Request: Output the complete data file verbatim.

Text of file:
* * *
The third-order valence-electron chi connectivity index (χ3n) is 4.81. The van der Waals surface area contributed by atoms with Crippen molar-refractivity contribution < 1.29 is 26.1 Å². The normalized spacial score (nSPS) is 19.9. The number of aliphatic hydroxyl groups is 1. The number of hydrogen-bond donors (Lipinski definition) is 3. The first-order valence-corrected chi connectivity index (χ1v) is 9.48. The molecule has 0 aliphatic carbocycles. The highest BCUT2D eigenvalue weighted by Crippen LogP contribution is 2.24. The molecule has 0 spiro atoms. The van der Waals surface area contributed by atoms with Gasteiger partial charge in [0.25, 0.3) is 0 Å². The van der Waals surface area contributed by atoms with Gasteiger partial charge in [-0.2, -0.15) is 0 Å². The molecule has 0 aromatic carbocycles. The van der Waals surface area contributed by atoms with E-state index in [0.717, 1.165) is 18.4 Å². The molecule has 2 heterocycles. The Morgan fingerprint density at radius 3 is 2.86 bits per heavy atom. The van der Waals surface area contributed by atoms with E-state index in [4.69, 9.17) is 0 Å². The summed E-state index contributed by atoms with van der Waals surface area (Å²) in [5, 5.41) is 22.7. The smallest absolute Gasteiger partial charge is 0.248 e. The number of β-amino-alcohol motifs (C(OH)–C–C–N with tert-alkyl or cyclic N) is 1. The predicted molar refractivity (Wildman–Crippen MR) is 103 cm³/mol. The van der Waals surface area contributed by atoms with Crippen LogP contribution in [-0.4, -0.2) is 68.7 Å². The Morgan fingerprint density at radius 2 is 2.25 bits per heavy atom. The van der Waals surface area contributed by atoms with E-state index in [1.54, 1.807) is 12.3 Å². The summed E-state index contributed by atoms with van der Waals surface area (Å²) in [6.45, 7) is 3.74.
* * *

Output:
The third-order valence-electron chi connectivity index (χ3n) is 4.81. The van der Waals surface area contributed by atoms with Crippen molar-refractivity contribution < 1.29 is 26.1 Å². The normalized spacial score (nSPS) is 19.9. The number of aliphatic hydroxyl groups is 1. The number of hydrogen-bond donors (Lipinski definition) is 3. The first-order valence-corrected chi connectivity index (χ1v) is 9.48. The molecule has 0 aliphatic carbocycles. The highest BCUT2D eigenvalue weighted by Crippen LogP contribution is 2.24. The molecule has 0 spiro atoms. The van der Waals surface area contributed by atoms with Gasteiger partial charge in [0.25, 0.3) is 0 Å². The van der Waals surface area contributed by atoms with Gasteiger partial charge in [-0.2, -0.15) is 0 Å². The molecule has 0 aromatic carbocycles. The van der Waals surface area contributed by atoms with E-state index in [0.717, 1.165) is 18.4 Å². The molecule has 2 heterocycles. The Morgan fingerprint density at radius 3 is 2.86 bits per heavy atom. The van der Waals surface area contributed by atoms with E-state index in [4.69, 9.17) is 0 Å². The summed E-state index contributed by atoms with van der Waals surface area (Å²) in [5, 5.41) is 22.7. The smallest absolute Gasteiger partial charge is 0.248 e. The number of β-amino-alcohol motifs (C(OH)–C–C–N with tert-alkyl or cyclic N) is 1. The predicted molar refractivity (Wildman–Crippen MR) is 103 cm³/mol. The van der Waals surface area contributed by atoms with Crippen LogP contribution in [-0.4, -0.2) is 68.7 Å². The Morgan fingerprint density at radius 2 is 2.25 bits per heavy atom. The van der Waals surface area contributed by atoms with E-state index in [1.54, 1.807) is 12.3 Å². The summed E-state index contributed by atoms with van der Waals surface area (Å²) in [6.45, 7) is 3.74.